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Missouri Senator’s Private Plane Becomes a Montana Air Ambulance


We at AAW don’t usually report on political matters (other than, say, that shutdown of the FAA a few short months ago), but, as you can tell from the blog title, this particular current event has a unique twist that ties it to the air ambulance world. Claire McCaskill, the senior senator from Missouri (D), has finally sold a private plane co-owned by her, her husband, and their friends following a recent political quagmire centered around the plane.

McCaskill and her husband had reportedly failed to pay Missouri’s notorious personal property tax on the plane (which, technically, is registered in Delaware), drawing strong criticism from political opponents. In addition, a government audit showed that the Senator used the plane for over 90 reimbursed official and political business flights between Washington D.C., St. Louis, and other sites in Missouri.

Last April, McCaskill announced she had “convinced [her] husband to sell the damn plane” after this series of revelations about her and the plane began causing more turbulence than the 2001 Pilatus PC-12 was worth.

First, she repaid the government $88,000, after being reimbursed for her use of the plane on official and political business. (Under the current Senate rules, such reimbursement is permitted for official travel but not for political travel.) This was done to calm the political backlash, though, according to McCaskill’s Senate office, all but 1 of the 90 flights were valid for Senate reimbursement.

Next, McCaskill paid close to $320,000 in late Missouri personal property taxes (including penalties and interest) owed on the aircraft to the St. Louis county tax collector.

The fixed-wing turboprop aircraft was sold for nearly $2 million to a Montana air ambulance organization. At that sale price, McCaskill lost quite a bit of money, but she hopes her direct actions will help her in the upcoming 2012 election race. Her opponents in the upcoming race have been shelling out quite a bit of flak about the aircraft debacle already, having dubbed the plane “Air Claire.”

Whether the Montana-based emergency air ambulance operator who now owns the fixed-wing aircraft will keep the name “Air Claire” is any one’s guess.

Pilatus PC-12 Air Ambulance

A Pilatus PC-12 turboprop aircraft, the same model as Senator McCaskill’s former plane (now functioning as a fixed-wing air ambulance).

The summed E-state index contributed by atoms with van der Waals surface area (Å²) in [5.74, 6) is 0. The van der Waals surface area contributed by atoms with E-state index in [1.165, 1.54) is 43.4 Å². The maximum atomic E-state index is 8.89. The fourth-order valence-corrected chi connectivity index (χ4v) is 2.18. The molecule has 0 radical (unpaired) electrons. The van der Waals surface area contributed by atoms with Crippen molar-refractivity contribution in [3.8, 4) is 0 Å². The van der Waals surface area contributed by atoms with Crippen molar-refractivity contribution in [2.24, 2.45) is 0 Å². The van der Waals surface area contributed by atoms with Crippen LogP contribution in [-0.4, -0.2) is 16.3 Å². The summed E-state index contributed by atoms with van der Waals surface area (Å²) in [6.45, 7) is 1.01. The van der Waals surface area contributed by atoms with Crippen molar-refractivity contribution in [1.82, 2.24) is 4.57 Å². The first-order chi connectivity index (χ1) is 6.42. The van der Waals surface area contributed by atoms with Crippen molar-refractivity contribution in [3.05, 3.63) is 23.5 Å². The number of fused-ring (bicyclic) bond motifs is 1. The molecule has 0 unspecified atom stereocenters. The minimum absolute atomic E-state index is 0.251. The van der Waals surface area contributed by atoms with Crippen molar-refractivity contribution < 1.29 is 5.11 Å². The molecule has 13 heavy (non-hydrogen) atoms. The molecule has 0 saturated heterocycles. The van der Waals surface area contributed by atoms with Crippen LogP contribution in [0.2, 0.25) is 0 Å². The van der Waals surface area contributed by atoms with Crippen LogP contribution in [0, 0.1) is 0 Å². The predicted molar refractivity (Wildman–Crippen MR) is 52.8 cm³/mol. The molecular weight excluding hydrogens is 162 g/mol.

The private plane issue is the only real embarassment or “scandal” that the Missouri senator has experienced during her years in the Senate so far. In recent months, her use of the $2 million plane has been her opponents’ primary target. Those running against her for the Senate seat have tried to paint themselves as middle-class individuals, connected to the “average working joe,” unlike the incumbent Senator with her private plane.

The political arena is often just that, an arena. Fittingly, politics is often a savage game – especially as election time draws near. At the very least least, this year, an air ambulance organization got a new air ambulance out of the deal; for less than it might normally have cost.

Plus, it provides an interesting story to tell patients while they’re in transport. “The comfortable air ambulance you’re flying in used to be owned by the first woman to be elected to the Senate from Missouri. You see–”

Northeast Montana Stat Air Ambulance Cooperative, the charitable air ambulance operator that now owns the plane, has certainly benefited from the abrupt deal (which thereby benefits the residents of Northeast Montana as well). It remains to be seen how Missourians will react to the maneuver.

Montana, like McCaskill’s home state of Missouri, is a mountainous region where air ambulances are especially useful for transporting patients from remote, rural areas to advanced healthcare facilities located in the cities. Mountainous regions present an obvious challenge for ground ambulances, which may have to navigate steep, winding, even treacherous roadways to transport trauma patients from far-off locations. In many situations dealing with trauma patients in areas such as these, air ambulance transport can thus be a safer, inherently faster alternative to attempting ground transport through the mountains.

McCaskill’s former plane will join an existing air medical fleet that includes two Cessna 421C fixed-wing air ambulances (Source:

Editor’s Note: As a personal aside, I feel compelled to mention here that I was once driving behind Claire McCaskill in my car for several blocks through a quiet residential area in Springfield, Missouri. No, she wasn’t in her plane at the time – in fact, I can’t remember what she was driving, other than that it appeared to be a modest convertible with fabric top and a Senator plate. She just happened to be driving along the exact same route I was also taking to get back to my place of residence.

As we waited for one agonizingly long red light to change – just the senator and I, alone in our cars, trying to make it across Main Street U.S.A. in the late afternoon – I recall both of us looking to the east to watch an air ambulance lift off from its pad atop St. John’s Hospital – much like the American bald eagle ascending from its nest atop a majestic old-growth tree, an olive branch in one claw and a bundle of arrows clutched tightly in the other. Now, four years later, here we are again. Coincidence?


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